ADVOCACY / CURRENT ACTIVITIES
A strategic, geopolitical pivot is underway, fuelled by global factors beyond any one nation’s control. 60% of the world’s population lives within the ‘Asian Time Zone’ (2 hours either side of Perth), making Western Australia and the Pilbara at the centre of a massive shift in global strategic weight.
As the strategic centre of gravity in the Indo-Pacific shifts south west along a curve stretching from China through to India, the nations of the Indian Ocean Rim, their port infrastructure, their offshore assets and their capacity to act will become more important as the world becomes more connected as well as uncertain.
The region contributes more than $27 billion in Gross Regional Product or 1.68% of Australia’s total Gross Domestic Product from 0.2% of the population, with a total of $179 billion in resource projects. It accounts for approximately 20% of Australian exports, 96% of Australia’s iron ore, 97% of Australia’s petroleum and 70% of Australia’s Liquid Natural Gas. Offshore ventures in the waters off the coast of the Pilbara are some of the largest in the world. The Gordon LNG Project ($52 billion), Wheatstone ($29 billion), Pluto ($14.9 billion), and the North West Shelf North ($5 billion) are significant and strategic assets, with critical infrastructure supporting their value.
The economic contribution of the people of the Pilbara to the rest of the nation is unparallelled. The region has a per capita Gross Regional Product of $465,173 compared to nation-wide per capita Gross Domestic Product of just $76,943 (just under 6 times higher contribution per capita).
Most recently, Shell’s floating LNG facility Prelude ($12.6 billion) has arrived off the coast of the region. This asset is literally a floating, flammable, 488-meter long platform with five-times the displacement of a US aircraft carrier and five-times the steel of the Sydney Harbour Bridge, operating within in Australia’s Exclusive Economic Zone to provide energy security to our economy and export capacity to our nation. Prelude also plans to extract and offload LNG at sea to LNG carriers, and thus its protection at sea is critical to national security.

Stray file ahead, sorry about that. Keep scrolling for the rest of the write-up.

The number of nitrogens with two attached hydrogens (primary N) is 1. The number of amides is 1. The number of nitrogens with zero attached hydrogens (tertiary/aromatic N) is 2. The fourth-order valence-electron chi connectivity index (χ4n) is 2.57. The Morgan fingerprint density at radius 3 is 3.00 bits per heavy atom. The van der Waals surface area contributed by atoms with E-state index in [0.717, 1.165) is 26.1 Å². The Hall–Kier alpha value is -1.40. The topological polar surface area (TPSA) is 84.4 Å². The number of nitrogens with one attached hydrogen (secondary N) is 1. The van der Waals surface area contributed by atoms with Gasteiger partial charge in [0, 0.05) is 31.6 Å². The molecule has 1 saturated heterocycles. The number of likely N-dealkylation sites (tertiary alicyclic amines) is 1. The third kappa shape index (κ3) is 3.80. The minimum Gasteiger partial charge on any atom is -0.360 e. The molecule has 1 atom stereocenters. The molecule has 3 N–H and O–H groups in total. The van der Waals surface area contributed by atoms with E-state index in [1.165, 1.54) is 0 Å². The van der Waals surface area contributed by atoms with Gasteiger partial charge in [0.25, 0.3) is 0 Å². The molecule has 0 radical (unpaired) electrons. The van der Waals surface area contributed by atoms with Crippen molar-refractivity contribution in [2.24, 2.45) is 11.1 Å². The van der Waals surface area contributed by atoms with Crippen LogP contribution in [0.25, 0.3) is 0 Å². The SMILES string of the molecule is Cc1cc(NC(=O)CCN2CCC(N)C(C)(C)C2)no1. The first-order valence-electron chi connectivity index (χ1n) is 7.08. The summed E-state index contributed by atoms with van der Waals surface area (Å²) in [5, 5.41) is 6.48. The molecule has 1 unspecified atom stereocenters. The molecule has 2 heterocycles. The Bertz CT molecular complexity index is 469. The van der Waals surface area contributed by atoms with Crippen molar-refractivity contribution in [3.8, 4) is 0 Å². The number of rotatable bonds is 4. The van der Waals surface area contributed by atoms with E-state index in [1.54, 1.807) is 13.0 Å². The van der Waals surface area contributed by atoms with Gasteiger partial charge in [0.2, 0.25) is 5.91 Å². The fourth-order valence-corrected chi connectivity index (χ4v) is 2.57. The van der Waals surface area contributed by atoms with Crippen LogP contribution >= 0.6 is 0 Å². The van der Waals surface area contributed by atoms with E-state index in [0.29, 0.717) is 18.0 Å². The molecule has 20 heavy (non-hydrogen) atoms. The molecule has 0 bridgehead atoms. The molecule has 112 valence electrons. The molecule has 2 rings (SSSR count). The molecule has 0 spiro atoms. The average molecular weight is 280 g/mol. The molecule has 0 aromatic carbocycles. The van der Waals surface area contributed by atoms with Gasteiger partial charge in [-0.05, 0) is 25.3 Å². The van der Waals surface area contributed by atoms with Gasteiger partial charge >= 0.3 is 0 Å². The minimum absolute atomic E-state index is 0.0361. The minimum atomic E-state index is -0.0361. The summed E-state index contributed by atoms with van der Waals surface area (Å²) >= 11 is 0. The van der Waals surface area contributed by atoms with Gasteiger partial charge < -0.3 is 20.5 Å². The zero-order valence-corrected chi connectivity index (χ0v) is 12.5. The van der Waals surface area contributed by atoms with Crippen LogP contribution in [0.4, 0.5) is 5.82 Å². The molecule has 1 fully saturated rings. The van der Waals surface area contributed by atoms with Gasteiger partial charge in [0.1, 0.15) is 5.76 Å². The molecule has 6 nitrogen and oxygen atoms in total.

Whilst the protection of critical infrastructure, sea lines of communication, trading routes and resource assets are of significance to the economic security of Australia, the latest Defence White Paper makes clear Australia faces real external threats such as the expansion of Daesh into South East Asia, rising likelihood of humanitarian crises from climate change, and the modernisation of regional navies such as those from India, China, Iran, and Pakistan. A greater Defence presence in the north west would act as a deterrant, an essential posture shift for the future.
The Indo-Pacific is a complex strategic environment, and by 2050, almost half the world’s economic output is expected to come from this region. The White Paper realises this region is central to our national economy and whilst direct attack by another country is remote, the White Paper makes clear Australia cannot be complacent, and must be ready to deal with quickly changing circumstances where our interests are threatened.